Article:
Iowa State joins national alliance to help more low-income, first-generation students to graduate


Washington, D.C. – Iowa State University today joined with 10 other public research universities in launching a first-ever project to expand the use of highly successful, innovative programs designed to help more students complete a college education. Formation of the University Innovation Alliance was announced Tuesday, Sept. 16, in Washington, D.C.

Iowa State will share best practices in its learning communities program, which has consistently been recognized as one of the best in the nation.

The learning communities program at Iowa State is in its 20th year, and if this year is like previous ones, about 70 percent of Iowa State’s first-time, direct from high school students will join a learning community.

Here's how learning communities work at Iowa State:

  • First-year students or transfer students with a common thread – pursuing the same major or participating in the same scholarship program, for example – are enrolled in the same sections of key courses.
  • Staff and faculty coordinators oversee sophomore mentors who lead small group study sessions as well as weekly meetings that cover topics such as time management, career exploration or a four-year plan to graduation. Learning community teams also meet for purely social gatherings. Last year, the program employed nearly 500 mentors for 5,400 students in 80 different learning communities.
  • The one-size-fits-all approach doesn't fit Iowa State learning communities. Instead, departments or colleges choose a structure that works well for their students. But a central office coordinates funding and training.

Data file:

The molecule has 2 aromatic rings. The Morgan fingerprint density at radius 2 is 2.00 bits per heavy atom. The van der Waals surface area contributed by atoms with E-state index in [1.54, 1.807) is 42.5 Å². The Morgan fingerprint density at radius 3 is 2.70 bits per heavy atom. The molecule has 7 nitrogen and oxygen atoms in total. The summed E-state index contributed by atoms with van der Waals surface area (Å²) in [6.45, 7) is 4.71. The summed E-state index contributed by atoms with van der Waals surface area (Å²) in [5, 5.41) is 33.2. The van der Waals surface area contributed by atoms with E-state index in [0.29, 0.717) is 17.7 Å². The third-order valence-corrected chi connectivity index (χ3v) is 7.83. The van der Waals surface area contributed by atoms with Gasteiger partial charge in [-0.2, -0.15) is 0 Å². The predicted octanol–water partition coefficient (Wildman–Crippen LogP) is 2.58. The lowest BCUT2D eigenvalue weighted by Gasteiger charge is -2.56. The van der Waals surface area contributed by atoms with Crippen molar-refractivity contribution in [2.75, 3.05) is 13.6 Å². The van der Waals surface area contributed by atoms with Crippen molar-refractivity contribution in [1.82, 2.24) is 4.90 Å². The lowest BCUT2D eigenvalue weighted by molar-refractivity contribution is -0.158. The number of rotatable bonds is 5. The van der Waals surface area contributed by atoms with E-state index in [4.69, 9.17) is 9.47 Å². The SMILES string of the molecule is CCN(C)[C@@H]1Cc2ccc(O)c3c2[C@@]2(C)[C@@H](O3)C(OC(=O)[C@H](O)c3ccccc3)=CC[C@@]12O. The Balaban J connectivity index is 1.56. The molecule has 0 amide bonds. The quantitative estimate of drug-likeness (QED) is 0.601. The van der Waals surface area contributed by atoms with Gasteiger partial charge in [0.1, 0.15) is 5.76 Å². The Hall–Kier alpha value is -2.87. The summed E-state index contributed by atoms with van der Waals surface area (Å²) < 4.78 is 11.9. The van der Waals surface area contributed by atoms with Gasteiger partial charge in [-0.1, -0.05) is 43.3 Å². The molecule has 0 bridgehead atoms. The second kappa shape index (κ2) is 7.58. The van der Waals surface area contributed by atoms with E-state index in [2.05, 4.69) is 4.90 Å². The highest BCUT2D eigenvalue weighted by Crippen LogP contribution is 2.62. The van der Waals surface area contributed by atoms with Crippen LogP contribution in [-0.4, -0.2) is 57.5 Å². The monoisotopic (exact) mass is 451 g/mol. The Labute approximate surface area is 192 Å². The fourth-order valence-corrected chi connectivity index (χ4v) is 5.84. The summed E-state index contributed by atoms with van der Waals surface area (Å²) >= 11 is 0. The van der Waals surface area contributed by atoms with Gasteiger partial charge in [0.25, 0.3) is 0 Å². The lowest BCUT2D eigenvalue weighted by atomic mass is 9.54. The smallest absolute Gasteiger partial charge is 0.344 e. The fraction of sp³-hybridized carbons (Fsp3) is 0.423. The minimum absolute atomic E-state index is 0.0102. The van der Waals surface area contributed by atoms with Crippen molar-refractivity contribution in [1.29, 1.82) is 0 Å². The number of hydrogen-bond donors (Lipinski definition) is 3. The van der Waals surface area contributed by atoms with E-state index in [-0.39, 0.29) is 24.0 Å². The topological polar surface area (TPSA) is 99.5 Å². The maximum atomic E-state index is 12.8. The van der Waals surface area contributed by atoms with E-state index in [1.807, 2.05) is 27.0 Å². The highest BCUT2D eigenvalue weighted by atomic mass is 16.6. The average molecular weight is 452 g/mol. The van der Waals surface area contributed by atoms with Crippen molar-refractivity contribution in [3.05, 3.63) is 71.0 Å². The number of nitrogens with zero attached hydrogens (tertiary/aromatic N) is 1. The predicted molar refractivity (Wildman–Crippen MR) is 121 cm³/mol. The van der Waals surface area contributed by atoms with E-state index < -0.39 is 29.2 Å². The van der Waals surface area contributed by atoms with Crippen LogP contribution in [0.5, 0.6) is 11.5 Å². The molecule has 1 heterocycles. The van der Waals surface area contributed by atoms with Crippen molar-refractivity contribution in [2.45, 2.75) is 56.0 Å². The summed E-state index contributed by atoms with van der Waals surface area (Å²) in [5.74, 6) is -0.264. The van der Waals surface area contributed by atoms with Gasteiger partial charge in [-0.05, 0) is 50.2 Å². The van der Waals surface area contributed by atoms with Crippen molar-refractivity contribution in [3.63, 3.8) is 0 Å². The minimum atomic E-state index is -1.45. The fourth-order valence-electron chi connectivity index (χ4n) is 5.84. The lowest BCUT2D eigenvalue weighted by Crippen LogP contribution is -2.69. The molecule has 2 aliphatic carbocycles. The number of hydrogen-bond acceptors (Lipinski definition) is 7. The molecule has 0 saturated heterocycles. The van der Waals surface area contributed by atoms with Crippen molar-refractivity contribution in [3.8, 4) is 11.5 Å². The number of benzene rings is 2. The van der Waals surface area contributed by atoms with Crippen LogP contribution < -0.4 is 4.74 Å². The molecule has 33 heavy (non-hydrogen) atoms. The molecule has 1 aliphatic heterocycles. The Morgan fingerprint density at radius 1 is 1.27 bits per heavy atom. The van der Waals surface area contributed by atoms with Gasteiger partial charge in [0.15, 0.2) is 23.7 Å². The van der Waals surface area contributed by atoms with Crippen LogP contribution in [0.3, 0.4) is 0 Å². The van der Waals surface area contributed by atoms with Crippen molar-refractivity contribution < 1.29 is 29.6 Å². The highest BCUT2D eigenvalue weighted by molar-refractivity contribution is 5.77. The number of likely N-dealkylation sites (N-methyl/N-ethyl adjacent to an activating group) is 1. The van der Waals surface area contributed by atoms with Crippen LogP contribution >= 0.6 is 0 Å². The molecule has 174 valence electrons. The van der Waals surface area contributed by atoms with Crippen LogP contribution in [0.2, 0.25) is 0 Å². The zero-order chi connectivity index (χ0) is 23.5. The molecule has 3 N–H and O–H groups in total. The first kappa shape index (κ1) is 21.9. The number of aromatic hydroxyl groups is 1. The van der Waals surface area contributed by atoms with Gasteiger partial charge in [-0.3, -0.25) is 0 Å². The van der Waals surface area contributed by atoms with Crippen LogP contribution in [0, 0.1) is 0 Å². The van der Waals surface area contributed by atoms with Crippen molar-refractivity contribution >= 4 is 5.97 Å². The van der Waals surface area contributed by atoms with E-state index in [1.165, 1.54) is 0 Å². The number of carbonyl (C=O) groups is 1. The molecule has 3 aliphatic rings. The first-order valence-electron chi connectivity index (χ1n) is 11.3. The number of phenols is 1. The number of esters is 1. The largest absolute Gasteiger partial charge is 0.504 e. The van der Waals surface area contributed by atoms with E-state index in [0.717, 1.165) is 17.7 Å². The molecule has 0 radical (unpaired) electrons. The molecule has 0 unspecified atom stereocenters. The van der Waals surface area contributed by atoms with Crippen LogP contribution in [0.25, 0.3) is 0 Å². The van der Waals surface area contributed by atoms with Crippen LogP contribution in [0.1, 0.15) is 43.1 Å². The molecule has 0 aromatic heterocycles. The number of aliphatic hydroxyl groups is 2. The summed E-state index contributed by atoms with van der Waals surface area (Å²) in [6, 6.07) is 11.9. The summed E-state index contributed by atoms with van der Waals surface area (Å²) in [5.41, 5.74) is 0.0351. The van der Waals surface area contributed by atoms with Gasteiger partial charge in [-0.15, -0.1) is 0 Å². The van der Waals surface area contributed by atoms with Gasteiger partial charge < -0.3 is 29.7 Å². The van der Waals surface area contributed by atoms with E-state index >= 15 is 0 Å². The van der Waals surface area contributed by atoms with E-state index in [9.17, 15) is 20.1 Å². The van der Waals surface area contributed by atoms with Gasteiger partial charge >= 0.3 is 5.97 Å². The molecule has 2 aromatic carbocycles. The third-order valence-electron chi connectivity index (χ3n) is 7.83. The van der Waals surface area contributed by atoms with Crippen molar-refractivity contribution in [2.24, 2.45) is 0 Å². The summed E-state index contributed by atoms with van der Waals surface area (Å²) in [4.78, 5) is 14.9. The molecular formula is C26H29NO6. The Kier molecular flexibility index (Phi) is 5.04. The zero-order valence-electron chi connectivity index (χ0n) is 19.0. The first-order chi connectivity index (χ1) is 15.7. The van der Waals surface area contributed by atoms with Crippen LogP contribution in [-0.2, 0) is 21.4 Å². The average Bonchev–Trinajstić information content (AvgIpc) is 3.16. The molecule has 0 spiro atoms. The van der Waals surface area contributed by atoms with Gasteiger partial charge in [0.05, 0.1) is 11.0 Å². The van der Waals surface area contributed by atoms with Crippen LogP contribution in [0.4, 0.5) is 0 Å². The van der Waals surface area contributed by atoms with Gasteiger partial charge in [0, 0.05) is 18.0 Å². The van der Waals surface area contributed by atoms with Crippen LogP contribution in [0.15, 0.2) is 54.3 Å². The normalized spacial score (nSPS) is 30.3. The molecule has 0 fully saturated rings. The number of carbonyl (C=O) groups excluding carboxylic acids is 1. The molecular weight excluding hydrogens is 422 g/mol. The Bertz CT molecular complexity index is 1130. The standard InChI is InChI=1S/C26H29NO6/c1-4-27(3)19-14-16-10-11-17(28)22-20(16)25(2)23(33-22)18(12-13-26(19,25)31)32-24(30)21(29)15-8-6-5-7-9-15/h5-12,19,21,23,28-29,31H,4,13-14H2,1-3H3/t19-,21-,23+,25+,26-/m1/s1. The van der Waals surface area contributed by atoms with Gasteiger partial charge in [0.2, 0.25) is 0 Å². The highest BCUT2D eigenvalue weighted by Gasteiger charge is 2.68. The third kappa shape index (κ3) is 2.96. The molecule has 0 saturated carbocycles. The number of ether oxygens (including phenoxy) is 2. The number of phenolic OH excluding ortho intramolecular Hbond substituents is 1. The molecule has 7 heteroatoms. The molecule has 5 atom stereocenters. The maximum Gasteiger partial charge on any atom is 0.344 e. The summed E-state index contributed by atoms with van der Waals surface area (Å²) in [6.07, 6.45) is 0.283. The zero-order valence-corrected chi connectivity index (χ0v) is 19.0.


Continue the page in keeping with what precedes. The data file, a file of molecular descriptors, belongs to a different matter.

Since 1998, Iowa State has analyzed student performance to see if learning communities make a difference, and the results show they do. Over that time, Iowa State freshmen in learning communities returned for their sophomore year on average at a rate nearly eight percentage points higher (89 percent vs. 81 percent) than for those not in a learning community. The average six-year graduation rate for learning community freshmen is 12 percentage points higher (74 percent vs. 62 percent) than for non-learning community students.

“The innovation alliance is a great way for our universities to share and expand successful programs that help students, particularly those from low-income families, earn a college degree,” said Iowa State University President Steven Leath. “We believe our track record in learning communities can benefit other universities and their students.”

Representing Iowa State at the announcement in Washington, D.C., are ISU Senior Vice President and Provost Jonathan Wickert; Alma Marquez, a graduate of East High School in Des Moines and an ISU senior in chemical engineering (and a learning community participant and mentor); and Angie Mallory, a doctoral student in English, U.S. Navy veteran and coordinator of the new Veterans Learning Community.